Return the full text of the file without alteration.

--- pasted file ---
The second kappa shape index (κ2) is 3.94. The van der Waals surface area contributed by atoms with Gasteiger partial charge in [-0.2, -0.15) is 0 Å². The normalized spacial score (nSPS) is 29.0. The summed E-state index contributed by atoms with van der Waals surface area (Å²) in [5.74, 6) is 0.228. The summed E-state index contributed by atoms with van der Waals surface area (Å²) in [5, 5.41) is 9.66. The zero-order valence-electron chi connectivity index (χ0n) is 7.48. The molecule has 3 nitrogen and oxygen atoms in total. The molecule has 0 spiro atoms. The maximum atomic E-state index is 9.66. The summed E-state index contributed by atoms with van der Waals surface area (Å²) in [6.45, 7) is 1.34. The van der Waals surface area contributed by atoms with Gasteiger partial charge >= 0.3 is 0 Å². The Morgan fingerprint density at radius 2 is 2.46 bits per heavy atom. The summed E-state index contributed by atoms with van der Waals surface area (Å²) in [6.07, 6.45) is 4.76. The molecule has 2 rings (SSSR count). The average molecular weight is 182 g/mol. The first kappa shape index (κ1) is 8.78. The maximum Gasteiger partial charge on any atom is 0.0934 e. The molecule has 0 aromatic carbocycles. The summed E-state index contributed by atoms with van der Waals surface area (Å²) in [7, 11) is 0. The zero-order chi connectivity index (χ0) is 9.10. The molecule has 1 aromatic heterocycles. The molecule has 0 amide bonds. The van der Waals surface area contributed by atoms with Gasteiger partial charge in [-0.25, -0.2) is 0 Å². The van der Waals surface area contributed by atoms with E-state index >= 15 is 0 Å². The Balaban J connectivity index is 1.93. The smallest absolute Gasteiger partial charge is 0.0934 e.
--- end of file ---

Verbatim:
The second kappa shape index (κ2) is 3.94. The van der Waals surface area contributed by atoms with Gasteiger partial charge in [-0.2, -0.15) is 0 Å². The normalized spacial score (nSPS) is 29.0. The summed E-state index contributed by atoms with van der Waals surface area (Å²) in [5.74, 6) is 0.228. The summed E-state index contributed by atoms with van der Waals surface area (Å²) in [5, 5.41) is 9.66. The zero-order valence-electron chi connectivity index (χ0n) is 7.48. The molecule has 3 nitrogen and oxygen atoms in total. The molecule has 0 spiro atoms. The maximum atomic E-state index is 9.66. The summed E-state index contributed by atoms with van der Waals surface area (Å²) in [6.45, 7) is 1.34. The van der Waals surface area contributed by atoms with Gasteiger partial charge >= 0.3 is 0 Å². The Morgan fingerprint density at radius 2 is 2.46 bits per heavy atom. The summed E-state index contributed by atoms with van der Waals surface area (Å²) in [6.07, 6.45) is 4.76. The molecule has 2 rings (SSSR count). The average molecular weight is 182 g/mol. The first kappa shape index (κ1) is 8.78. The maximum Gasteiger partial charge on any atom is 0.0934 e. The molecule has 0 aromatic carbocycles. The summed E-state index contributed by atoms with van der Waals surface area (Å²) in [7, 11) is 0. The zero-order chi connectivity index (χ0) is 9.10. The molecule has 1 aromatic heterocycles. The molecule has 0 amide bonds. The van der Waals surface area contributed by atoms with Gasteiger partial charge in [-0.25, -0.2) is 0 Å². The van der Waals surface area contributed by atoms with E-state index >= 15 is 0 Å². The Balaban J connectivity index is 1.93. The smallest absolute Gasteiger partial charge is 0.0934 e.